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2,667 council staff paid over £100,000 in 2018-19, report shows

The TaxPayers’ Alliance annual Town Hall Rich List found that the highest paid local employee pocketed £615,550.

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Residents in every council across the UK will face increased taxes this month (Dominic Lipinski/PA)

Residents in every council across the UK will face increased taxes this month (Dominic Lipinski/PA)

Residents in every council across the UK will face increased taxes this month (Dominic Lipinski/PA)

More than 2,600 council employees received over £100,000 in pay between 2018 and 2019, a report has revealed.

The TaxPayers’ Alliance found that 2,667 council staff pocketed six-figure sums, the highest number since 2013-2014, with 667 employees earning more than £150,000.

It comes as residents in every council across the UK will face increased taxes this month.

The TaxPayers’ Alliance’s 13th annual Town Hall Rich List shows that 226 more employees received total remuneration in excess of £100,000 in comparison to the previous year and 32 local authority workers earned over £250,000.

The highest-paid local council employee in the UK, North Lanarkshire’s chief officer for health and social care, received £615,550.

Essex County Council had the most employees receiving more than £100,000, with 35 earning over this amount, while in Glasgow 12 workers earned over £150,000.

Also featuring high up the list were Birmingham’s chief operating officer for strategic services who pocketed £398,396, Sefton Council’s head of highways and public protection, who received £372,840, and Oxfordshire County Council’s chief executive, who earned £357,156.

The managing director of Edinburgh City Council received the largest bonus of £47,817 and Glasgow Council’s Peter Duthie, chief executive of Scottish Event Campus Ltd, topped the expenses and benefits table, receiving £19,170.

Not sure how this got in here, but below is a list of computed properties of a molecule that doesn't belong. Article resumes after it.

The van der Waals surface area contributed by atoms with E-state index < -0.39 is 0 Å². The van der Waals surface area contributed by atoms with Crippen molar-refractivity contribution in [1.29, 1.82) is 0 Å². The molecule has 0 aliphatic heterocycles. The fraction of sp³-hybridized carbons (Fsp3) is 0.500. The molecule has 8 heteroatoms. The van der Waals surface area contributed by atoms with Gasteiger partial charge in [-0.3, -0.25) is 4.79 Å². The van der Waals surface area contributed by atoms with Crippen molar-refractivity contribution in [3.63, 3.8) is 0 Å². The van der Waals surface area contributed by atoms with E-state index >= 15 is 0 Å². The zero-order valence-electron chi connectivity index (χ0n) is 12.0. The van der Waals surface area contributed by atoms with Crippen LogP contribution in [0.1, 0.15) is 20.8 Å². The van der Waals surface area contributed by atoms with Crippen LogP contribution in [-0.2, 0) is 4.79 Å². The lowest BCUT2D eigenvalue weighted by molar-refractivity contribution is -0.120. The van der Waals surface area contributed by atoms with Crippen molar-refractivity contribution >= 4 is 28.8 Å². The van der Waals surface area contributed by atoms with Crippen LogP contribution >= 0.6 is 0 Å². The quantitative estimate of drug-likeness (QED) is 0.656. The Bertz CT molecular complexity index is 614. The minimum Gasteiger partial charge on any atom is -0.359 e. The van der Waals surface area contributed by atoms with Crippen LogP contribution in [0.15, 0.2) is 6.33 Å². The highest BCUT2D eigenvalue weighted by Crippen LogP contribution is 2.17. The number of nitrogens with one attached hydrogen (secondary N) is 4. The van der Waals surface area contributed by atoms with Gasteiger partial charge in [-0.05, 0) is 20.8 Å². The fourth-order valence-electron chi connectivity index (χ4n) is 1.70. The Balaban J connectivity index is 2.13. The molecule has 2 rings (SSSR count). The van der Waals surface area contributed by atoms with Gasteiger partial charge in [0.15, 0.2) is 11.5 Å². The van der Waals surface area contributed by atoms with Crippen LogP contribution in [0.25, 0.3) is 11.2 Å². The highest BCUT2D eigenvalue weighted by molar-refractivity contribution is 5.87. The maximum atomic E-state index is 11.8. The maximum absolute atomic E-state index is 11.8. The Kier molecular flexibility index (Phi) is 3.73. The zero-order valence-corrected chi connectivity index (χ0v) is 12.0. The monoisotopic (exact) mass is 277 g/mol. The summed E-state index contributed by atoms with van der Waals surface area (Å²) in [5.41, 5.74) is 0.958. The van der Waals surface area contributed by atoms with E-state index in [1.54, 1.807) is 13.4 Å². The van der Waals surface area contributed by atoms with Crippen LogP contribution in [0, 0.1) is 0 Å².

The single largest compensation payout for loss of office was made in Wales, where Rhondda Cynon Taf’s departing director of regeneration and planning was given £238,000.

The TaxPayers’ Alliance said accountability still matters during the coronavirus crisis and taxpayers must know that they are getting value for money.

It has called for council tax to be frozen and local authority spending to instead be focused on frontline health and social care services.

John O’Connell, chief executive of the TaxPayers’ Alliance, said: “The coronavirus crisis means that frontline council services are more crucial than ever, but at the same time household budgets face an enormous squeeze from crushing council tax rises.

These figures should shine a light on the town hall bosses who’ve got it right, but also allow taxpayers to hold to account those who aren’t delivering value for money at this critical timeJohn O'Connell, TaxPayers’ Alliance

“There are plenty of talented people in local authorities who are focused on delivering more for less, but that is needed across the board. The country needs every council to cut out waste and prioritise key services without resorting to punishing tax hikes on their residents.

“These figures should shine a light on the town hall bosses who’ve got it right, but also allow taxpayers to hold to account those who aren’t delivering value for money at this critical time.”

A Ministry of Housing, Communities and Local Government spokesman said: “Local authorities are responsible for their own financial decisions, including staff pay, and ensuring taxpayers get good value for money.

“The Government has taken steps to increase the transparency and accountability of local decisions on pay.”

PA